I'm practicing with VAEs for generative purpose, and from what I understood we need the latent variable $z$ to approximate a distribution, usually the standard normal $N(0, I)$.

In any example I could find we use $z \sim N(\mu(h;\theta), \Sigma(h;\theta))$ where $\theta$ are the optimization parameters and $h$ is the encoder's output.

It is very apparent to me that $\mu$ should depend from $h$ because that's the way the information gets from the encoder to the latent space, but I cannot understand the choice of having $\Sigma = \Sigma(h;\theta)$.

In all my optimization attempts the realization of $\Sigma$ consistently just gets near $I$ as much as possible, hence I guess I could simply use $\Sigma = I$ or maybe $\Sigma = \Sigma(\theta)$ with no dependency on $h$.

This would reduce the number of parameters improving speed. Why don't we actually do that?


1 Answer 1


To my knowledge, the output of the encoder $ (\mu(x),\Sigma(x))=f_E(x) $ is usually the only thing used to parametrize the resulting encoder distribution, i.e. $q(z|x) = \mathcal{N}(z|\mu(x),\Sigma(x))$. Now, let me give a conceptual, then a practical reason why for your question.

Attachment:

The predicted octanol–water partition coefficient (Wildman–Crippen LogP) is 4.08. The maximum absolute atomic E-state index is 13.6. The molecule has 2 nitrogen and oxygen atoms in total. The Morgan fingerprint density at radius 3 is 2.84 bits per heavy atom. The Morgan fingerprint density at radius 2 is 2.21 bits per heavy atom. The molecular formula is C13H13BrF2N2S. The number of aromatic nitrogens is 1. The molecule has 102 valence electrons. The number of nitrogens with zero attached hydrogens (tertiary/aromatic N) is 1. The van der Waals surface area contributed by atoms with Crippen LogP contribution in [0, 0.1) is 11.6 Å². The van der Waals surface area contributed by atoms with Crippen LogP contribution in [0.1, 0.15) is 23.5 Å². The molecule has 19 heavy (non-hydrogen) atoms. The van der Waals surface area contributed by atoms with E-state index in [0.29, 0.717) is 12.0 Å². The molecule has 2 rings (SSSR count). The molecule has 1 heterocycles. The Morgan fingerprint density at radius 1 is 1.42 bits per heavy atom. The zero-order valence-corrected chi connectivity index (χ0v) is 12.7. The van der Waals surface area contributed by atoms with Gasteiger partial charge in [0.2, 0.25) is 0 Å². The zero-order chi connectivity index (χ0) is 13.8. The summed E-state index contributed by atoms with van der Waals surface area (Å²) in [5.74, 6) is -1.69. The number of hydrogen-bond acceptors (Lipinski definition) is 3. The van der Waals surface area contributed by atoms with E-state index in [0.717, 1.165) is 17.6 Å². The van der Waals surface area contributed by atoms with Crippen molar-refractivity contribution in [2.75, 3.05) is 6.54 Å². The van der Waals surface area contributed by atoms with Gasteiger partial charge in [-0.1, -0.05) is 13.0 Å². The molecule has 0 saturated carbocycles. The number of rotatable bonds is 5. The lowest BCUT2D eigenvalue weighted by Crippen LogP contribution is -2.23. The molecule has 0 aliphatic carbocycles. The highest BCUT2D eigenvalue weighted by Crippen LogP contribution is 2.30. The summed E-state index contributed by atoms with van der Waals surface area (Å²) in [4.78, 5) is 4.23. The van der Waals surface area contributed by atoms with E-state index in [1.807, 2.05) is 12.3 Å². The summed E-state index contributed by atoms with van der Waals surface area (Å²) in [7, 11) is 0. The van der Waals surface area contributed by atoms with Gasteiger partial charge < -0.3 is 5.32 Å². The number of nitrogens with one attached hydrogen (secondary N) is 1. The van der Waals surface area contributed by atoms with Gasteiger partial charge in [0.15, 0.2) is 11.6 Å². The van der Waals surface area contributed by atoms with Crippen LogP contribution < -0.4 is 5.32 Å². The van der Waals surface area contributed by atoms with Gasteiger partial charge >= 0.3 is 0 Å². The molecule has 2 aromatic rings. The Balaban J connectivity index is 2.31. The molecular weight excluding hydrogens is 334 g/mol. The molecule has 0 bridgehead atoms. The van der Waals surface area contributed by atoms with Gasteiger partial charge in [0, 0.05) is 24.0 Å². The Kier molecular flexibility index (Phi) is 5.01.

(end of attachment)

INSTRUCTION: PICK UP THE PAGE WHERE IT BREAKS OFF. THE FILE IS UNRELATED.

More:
Theoretically speaking, our encoder distribution is a variational approximation to the true posterior. In other words, the variational posterior is being fit to the true posterior. By removing the $\Sigma$, you are weakening this fit. Generally, using a normal approximation is already a pretty weak approximation (that's why techniques like Variational Inference with Normalizing Flows exist), so you don't really want to weaken it even more!

Practically speaking, you often don't actually want $\Sigma(x)=I$. It really depends on the situation. Keep in mind that you are optimizing the ELBO, not the true marginal likelihood, which makes it seems like $\Sigma(x)=I$ is ideal (since it minimizes $ \mathfrak{D}_\text{KL}[q(z|x)\mid\mid p(z)] $, where $p(z)=\mathcal{N}(0,I)$). However, it would be better to be minimizing $ \mathfrak{D}_\text{KL}[q(z)\mid\mid p(z)] $ where $q(z) = \int q(z|x) p_\text{empirical}(x) dx$, but this is intractable. Clearly this shows that $q$ should be adaptive based on the input. Otherwise, the marginal posterior may not match the prior as well.


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